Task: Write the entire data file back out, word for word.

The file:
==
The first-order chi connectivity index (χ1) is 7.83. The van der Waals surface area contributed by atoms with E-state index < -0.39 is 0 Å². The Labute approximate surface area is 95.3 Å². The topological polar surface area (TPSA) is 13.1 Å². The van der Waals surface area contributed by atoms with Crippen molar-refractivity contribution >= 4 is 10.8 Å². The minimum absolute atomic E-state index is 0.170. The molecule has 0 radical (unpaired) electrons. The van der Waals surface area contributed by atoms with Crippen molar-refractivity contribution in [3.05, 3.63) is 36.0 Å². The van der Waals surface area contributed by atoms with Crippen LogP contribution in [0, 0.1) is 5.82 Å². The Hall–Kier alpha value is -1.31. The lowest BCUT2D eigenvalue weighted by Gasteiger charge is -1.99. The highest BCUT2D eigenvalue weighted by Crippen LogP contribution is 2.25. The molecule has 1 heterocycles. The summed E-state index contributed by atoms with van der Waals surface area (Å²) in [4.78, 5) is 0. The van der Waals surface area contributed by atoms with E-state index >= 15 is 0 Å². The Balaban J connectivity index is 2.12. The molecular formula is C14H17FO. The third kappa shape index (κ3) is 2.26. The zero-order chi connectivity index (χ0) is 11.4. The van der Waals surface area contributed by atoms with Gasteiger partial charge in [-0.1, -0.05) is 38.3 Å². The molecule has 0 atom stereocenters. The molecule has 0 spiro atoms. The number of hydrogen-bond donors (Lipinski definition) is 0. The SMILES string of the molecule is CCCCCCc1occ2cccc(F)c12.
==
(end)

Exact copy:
The first-order chi connectivity index (χ1) is 7.83. The van der Waals surface area contributed by atoms with E-state index < -0.39 is 0 Å². The Labute approximate surface area is 95.3 Å². The topological polar surface area (TPSA) is 13.1 Å². The van der Waals surface area contributed by atoms with Crippen molar-refractivity contribution >= 4 is 10.8 Å². The minimum absolute atomic E-state index is 0.170. The molecule has 0 radical (unpaired) electrons. The van der Waals surface area contributed by atoms with Crippen molar-refractivity contribution in [3.05, 3.63) is 36.0 Å². The van der Waals surface area contributed by atoms with Crippen LogP contribution in [0, 0.1) is 5.82 Å². The Hall–Kier alpha value is -1.31. The lowest BCUT2D eigenvalue weighted by Gasteiger charge is -1.99. The highest BCUT2D eigenvalue weighted by Crippen LogP contribution is 2.25. The molecule has 1 heterocycles. The summed E-state index contributed by atoms with van der Waals surface area (Å²) in [4.78, 5) is 0. The van der Waals surface area contributed by atoms with E-state index >= 15 is 0 Å². The Balaban J connectivity index is 2.12. The molecular formula is C14H17FO. The third kappa shape index (κ3) is 2.26. The zero-order chi connectivity index (χ0) is 11.4. The van der Waals surface area contributed by atoms with Gasteiger partial charge in [-0.1, -0.05) is 38.3 Å². The molecule has 0 atom stereocenters. The molecule has 0 spiro atoms. The number of hydrogen-bond donors (Lipinski definition) is 0. The SMILES string of the molecule is CCCCCCc1occ2cccc(F)c12.